How Netflix Deploys Code

I find this incredibly fascinating. After almost 20 years of carefully planning and executing website releases, Netflix’s process both makes sense and scares the hell out of me.

Netflix, the popular movie streaming site, deploys a hundred times per day, without the use of Chef or Puppet, without a quality assurance department and without release engineers. To do this, Netflix built an advanced in-house PaaS (Platform as a Service) that allows each team to deploy their own part of the infrastructure whenever they want, however many times they require.

Additionally, they purposely introduce failures into their infrastructure to test resiliancy:

Failure happens continuously in the Netflix infrastructure. Software needs to be able to deal with failing hardware, failing network connectivity and many other types of failure. Even if failure doesn’t occur naturally, it is induced forcefully using The Simian Army. The Simian Army consists of a number of (software) “monkeys” that randomly introduce failure. For instance, the Chaos Monkey randomly brings servers down and the Latency Monkey randomly introduces latency in the network. Ensuring that failure happens constantly makes it impossible for the team to ignore the problem and creates a culture that has failure resilience as a top priority.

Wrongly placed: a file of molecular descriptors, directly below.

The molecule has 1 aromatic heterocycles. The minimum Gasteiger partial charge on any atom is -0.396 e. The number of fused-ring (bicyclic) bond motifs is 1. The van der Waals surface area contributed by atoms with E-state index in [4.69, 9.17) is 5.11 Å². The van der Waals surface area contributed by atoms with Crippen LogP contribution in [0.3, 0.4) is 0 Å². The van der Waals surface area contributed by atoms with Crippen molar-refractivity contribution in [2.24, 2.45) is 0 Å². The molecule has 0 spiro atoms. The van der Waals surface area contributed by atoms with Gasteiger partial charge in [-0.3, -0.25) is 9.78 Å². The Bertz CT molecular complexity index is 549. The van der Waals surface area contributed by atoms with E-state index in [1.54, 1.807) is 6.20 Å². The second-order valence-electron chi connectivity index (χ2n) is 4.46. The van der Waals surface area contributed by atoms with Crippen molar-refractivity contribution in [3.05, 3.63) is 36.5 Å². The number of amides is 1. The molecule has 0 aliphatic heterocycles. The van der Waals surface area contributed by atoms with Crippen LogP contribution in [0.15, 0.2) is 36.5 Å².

Good stuff.

via InfoQ

About Kevin

Kevin Jarnot is a technologist who lives just South of Boston, MA. He is currently employed as Chief Technology Officer at Micronotes, an AI-driven conversation-marketing company based in Boston, MA.
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